NMC holds positive meeting on a range of motorcycling matters with Transport Minister Richard Holden.
During a wide-ranging meeting on motorcycling policy issues between the National Motorcyclists Council and Transport Minister, Richard Holden MP, Mr Holden revealed that he is open to developing better policies for motorcycling as part of the Department for Transport’s approach to overall transport matters and the future of transport.
Acknowledging that there was much he needed to learn about motorcycling, Mr Holden agreed that further work on rider licensing, safety and various areas of regulation is needed and accepted that the practice overlooking or ignoring motorcycling in various policy initiatives deserves reconsideration. The contribution of motorcycling to transport and society was discussed, and the NMC outlined how motorcycling represents an important area of transport, mainly focussed around commuting and practical purposes, but with a strong leisure and organised sports contribution. The £7billion contribution of overall motorcycling activity to the UK economy was outlined, plus the near £1billion motorcycle sports sector. The benefits of motorcycles as a key step towards decarbonisation was highlighted and the need to not apply a 'one size fits all' approach to different road users for phasing out fossil fuelled vehicles, but instead to adopt a multi-technological approach.
The NMC delegation included senior executives from the British Motorcyclists Federation (BMF), IAM RoadSmart and the Trail Riders Fellowship (TRF). All organisations presented key messages and issues that affect their members.
The BMF focussed on the lack of motorcycling in wider transport policies, the need for emerging ‘smart’ roads and vehicle technologies, plus automated systems, to take motorcycles into account in both R&D and in practice. The BMF also raised the issue of motorcycle taxation.
IAM RoadSmart raised research and advancements in PPE, making safer equipment more accessible though removing VAT, plus offering grants for certain items. The need for improved riding skills, particularly in the gig economy was discussed, plus support for post-test training. The issue of potholes was also raised by IAM Roadsmart and the need for a long-term funding strategy to eliminate the backlog of roads repairs. The need to allow motorcycles into bus lanes in all locations was also raised – something that Mr Holden strongly agreed with. How that can be achieved, particularly by local authorities will be explored further.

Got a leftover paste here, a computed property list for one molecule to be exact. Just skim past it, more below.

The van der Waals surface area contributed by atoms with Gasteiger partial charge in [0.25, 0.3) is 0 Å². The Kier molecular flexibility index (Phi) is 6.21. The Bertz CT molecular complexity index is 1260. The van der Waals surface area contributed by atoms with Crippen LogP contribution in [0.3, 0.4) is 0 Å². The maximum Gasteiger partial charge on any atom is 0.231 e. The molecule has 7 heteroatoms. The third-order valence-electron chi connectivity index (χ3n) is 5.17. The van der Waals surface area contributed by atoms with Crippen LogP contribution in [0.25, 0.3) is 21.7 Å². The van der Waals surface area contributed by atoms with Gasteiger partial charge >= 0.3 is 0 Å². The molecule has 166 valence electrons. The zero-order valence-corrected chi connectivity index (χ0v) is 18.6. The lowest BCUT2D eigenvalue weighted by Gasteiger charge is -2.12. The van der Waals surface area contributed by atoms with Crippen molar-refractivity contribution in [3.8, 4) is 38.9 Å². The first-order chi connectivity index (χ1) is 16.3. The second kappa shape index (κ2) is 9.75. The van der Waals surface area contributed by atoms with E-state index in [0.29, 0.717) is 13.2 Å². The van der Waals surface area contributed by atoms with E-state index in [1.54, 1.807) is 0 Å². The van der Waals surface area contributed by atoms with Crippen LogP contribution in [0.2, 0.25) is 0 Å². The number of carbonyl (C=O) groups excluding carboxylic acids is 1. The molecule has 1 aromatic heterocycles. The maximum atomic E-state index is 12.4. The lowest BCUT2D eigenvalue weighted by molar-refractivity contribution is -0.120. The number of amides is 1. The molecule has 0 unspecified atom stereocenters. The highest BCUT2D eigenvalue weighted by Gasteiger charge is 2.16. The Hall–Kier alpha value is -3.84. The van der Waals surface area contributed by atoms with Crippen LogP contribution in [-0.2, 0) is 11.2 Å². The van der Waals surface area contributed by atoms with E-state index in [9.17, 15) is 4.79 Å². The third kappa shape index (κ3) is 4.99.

The IAM also outlined its forthcoming initiatives and Mr Holden agreed to support these.
The TRF focused on green roads matters, illustrating how riding unsealed highways is not just a leisure pursuit, but also a key part of what can be described as ‘more active travel’ due to the health and mental wellbeing benefits that comes from riding green roads and green lanes. The TRF raised the issue of the confusing patchwork of regulation and how a more common-sense approach to Traffic Regulation Orders (TRO) needs to be established, so avoiding the need for legal cases to resolve problems. Noting that last year’s DFT consultation on Traffic Regulation Orders has yet to result in announcements, the TRF requested that further dialogue takes place with the DfT on TROs before further decisions are made.
The NMC raised the issue of licensing reform, the need for positive changes to Compulsory Basic Training – announced by the Government in 2018, but never implemented. Plus the need to consider wider rider licensing policy. This was taken on board and there was consensus in the meeting about the need to take positive steps on CBT regulation.
Finally, Mr Holden was asked to provide DfT officials with the tools and the mandate needed to develop the work of the recently formed government Motorcycle Strategy Group, so that it can move towards creating strategic policies for motorcycling in transport policy overall.
NMC Executive Director Craig Carey-Clinch said: “This was a very positive ministerial meeting and Mr Holden was clear about what he does and doesn’t know about motorcycling and was keen to know more. His strong support for motorcycles in bus lanes was very welcome, as was his open mind about many of the issues that the NMC raised. NMC members were able to raise individual issues and received a positive reception to these.
But although Mr Holden seems open to developing motorcycling as a transport option, it was very clear that the long-standing view that motorcycling is a safety problem to be solved and not a transport opportunity to be supported, is still firmly embedded in some parts of the DfT. NMC members contend that this viewpoint continues to act against motorcycle safety and made that point firmly. Though more positively, the Council is now engaged in a series of policy processes with the DfT additional to safety and the Council is gradually working towards creating a much better government policy environment. Key to this, will be the development of a new motorcycling strategy and we welcome the Minister’s support for the work of the Motorcycle Strategy Group and we look forward to working with officials on a range of matters relating to this.